AD: "When the chips are down, Matt Entenza will fight for us, for education and for health care. Facing challenges, creating opportunity, it's the story of Matt's life, and it's what we need in a governor right now."
Ellison lined up behind Kelliher when she won the DFL endorsement, but the congressman says he still admires Entenza.
"When I got to the state Legislature he was the minority leader, and I was a new member, and he was a great minority leader," Ellison says. "He combined compassion and toughness, which I think is really important because politics is an environment where toughness is needed."
But during 12 years in the Minnesota House, including two years as DFL minority leader, Entenza also stepped on a few toes, even within his own caucus.
Rep. Al Juhnke, DFL-Willmar, says he won't support Entenza even if he wins the primary. Juhnke claims Entenza tried to bully him and others to get his way.
"That's old school. That's divide and conquer. You split people up but hopefully you've got enough numbers in the end to win," Juhnke says. "That doesn't cut it today."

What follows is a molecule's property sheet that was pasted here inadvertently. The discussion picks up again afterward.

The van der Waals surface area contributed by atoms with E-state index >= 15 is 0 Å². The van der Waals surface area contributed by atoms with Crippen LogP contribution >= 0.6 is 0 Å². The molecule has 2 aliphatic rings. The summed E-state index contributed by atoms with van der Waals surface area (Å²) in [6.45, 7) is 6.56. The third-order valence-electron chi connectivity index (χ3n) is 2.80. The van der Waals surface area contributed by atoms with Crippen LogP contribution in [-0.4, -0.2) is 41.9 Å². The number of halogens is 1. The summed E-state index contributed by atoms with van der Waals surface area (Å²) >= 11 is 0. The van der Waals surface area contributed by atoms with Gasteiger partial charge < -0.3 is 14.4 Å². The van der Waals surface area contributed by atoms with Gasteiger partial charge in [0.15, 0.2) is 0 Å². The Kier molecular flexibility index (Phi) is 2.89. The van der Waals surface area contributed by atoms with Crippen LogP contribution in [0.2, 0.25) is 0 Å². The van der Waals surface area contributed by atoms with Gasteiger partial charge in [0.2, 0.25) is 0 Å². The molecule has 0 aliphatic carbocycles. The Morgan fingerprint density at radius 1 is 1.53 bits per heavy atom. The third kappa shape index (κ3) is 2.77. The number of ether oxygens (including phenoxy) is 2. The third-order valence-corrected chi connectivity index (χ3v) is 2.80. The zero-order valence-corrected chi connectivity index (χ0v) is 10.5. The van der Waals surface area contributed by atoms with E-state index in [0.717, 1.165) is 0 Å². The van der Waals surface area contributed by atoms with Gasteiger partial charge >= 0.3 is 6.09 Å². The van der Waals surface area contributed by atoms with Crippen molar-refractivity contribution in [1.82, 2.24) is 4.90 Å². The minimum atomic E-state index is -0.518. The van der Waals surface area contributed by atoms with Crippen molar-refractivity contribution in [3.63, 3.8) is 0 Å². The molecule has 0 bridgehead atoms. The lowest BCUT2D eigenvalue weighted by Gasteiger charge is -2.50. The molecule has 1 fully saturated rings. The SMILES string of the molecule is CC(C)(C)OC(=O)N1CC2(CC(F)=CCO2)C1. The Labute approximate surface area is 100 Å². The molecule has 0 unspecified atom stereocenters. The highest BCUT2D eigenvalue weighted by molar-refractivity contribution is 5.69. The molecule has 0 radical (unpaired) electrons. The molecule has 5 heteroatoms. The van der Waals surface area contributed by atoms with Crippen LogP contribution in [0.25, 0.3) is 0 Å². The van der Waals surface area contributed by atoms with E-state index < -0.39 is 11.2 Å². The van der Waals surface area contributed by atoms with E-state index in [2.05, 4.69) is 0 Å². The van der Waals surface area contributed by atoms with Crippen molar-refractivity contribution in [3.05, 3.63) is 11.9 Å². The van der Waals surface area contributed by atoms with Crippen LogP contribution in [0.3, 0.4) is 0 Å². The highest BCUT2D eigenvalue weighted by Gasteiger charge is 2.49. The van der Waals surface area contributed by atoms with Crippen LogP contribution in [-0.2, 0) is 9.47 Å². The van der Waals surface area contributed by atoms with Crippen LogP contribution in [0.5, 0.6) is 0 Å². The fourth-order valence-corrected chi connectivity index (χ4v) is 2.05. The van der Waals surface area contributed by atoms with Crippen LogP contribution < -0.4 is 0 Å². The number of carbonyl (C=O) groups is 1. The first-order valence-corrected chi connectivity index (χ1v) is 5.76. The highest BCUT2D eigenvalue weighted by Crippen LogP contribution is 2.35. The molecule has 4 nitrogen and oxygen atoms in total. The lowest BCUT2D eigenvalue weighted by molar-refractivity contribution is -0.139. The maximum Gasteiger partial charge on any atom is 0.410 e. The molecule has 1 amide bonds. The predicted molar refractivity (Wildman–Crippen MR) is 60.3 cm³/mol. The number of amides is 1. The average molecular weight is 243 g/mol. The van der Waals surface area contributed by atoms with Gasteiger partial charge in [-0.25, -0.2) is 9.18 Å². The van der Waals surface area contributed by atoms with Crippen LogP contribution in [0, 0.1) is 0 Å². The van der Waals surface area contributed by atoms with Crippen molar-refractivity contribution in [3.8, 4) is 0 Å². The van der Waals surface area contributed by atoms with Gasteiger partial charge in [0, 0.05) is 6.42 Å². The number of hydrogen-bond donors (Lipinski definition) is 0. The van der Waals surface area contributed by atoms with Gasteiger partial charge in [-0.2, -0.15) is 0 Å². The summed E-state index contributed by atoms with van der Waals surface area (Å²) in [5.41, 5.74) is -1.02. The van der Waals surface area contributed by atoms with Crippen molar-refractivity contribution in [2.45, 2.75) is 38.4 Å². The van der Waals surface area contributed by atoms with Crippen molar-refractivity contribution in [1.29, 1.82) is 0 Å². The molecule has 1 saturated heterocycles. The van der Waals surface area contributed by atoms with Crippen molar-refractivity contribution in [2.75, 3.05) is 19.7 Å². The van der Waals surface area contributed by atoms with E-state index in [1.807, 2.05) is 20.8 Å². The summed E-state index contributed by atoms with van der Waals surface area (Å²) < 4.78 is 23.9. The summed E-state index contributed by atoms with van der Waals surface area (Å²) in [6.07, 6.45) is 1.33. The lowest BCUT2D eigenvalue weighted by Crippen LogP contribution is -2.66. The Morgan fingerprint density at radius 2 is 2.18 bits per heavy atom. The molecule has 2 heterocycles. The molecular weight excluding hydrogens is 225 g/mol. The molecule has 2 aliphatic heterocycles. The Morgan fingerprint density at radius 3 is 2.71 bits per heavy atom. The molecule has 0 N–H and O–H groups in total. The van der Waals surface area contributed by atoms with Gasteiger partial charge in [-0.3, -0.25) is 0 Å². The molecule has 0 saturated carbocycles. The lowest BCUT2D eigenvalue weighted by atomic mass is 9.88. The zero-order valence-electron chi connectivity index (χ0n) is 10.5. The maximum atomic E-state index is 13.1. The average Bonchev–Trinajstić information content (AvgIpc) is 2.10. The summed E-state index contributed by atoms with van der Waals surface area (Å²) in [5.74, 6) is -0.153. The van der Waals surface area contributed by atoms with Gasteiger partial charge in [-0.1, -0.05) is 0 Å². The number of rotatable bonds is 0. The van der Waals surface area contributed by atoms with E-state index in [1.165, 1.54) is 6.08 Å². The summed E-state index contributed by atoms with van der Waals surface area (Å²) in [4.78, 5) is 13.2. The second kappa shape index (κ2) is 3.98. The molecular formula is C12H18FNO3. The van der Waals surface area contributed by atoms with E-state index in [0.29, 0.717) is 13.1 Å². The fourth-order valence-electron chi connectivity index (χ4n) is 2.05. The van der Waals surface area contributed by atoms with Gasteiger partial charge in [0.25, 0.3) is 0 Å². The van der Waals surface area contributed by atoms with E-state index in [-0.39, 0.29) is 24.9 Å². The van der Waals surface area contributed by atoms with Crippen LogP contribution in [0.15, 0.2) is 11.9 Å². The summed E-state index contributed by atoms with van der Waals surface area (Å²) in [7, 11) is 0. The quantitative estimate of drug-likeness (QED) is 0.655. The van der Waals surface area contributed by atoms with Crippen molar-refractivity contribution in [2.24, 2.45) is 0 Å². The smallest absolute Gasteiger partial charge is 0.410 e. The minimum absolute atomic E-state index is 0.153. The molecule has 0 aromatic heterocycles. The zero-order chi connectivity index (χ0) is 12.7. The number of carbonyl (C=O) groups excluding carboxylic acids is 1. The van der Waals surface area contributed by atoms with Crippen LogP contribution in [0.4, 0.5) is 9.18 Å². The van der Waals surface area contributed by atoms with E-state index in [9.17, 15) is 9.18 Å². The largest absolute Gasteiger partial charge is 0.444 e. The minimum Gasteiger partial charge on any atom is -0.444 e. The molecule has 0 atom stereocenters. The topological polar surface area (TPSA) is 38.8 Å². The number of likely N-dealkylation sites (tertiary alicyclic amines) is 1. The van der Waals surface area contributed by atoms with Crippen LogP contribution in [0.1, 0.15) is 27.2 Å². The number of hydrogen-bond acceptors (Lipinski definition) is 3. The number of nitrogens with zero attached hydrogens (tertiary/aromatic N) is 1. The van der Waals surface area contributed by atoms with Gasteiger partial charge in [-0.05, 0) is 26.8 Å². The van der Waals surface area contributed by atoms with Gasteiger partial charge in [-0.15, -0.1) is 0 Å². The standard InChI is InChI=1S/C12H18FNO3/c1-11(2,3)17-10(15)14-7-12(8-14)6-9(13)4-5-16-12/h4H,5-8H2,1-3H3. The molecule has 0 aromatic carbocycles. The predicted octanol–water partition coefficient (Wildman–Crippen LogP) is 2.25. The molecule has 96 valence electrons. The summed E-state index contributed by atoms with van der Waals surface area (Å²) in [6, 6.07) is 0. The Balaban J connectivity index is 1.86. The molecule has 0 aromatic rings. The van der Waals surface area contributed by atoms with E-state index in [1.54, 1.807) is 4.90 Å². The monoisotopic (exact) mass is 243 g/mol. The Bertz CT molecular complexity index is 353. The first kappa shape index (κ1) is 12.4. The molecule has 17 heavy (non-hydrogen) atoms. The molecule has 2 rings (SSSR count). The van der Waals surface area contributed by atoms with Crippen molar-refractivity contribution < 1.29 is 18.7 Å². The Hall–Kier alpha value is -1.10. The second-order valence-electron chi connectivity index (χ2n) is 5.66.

Juhnke's experience doesn't ring true with DFL Rep. Tim Mahoney of St. Paul, an Entenza backer. Mahoney says Entenza never threatened him, and he suggests Juhnke is holding an old grudge.
"As much as I've been a supporter of Matt's for a good number of years, Rep. Juhnke has been a non- supporter of Matt for almost as many years as I've known him," Mahoney says.
Entenza regularly boasts about standing up to Gov. Pawlenty. But in an election year that could be hard on incumbents, Entenza has also downplayed his legislative experience to show himself as an outsider with fresh ideas. He says that's a winning formula for the primary.
"I think people are looking for someone who's not stuck in the old way of doing things. Things aren't working very well in St. Paul, and to some extent in Washington, D.C.," he says. "And they're looking for a leader with ideas to get us out of the mess we're in."
Entenza's campaign message is focused on education and clean energy, two topics he says are critical to Minnesota's future.
In addition to his emphasis on rural communities, Entenza has also spent a lot of time cultivating support from racial minority groups.
There's also no let up in the TV ads that Entenza hopes will reach as many voters as possible in the final push to the primary.
- Morning Edition, 07/27/2010, 7:40 a.m.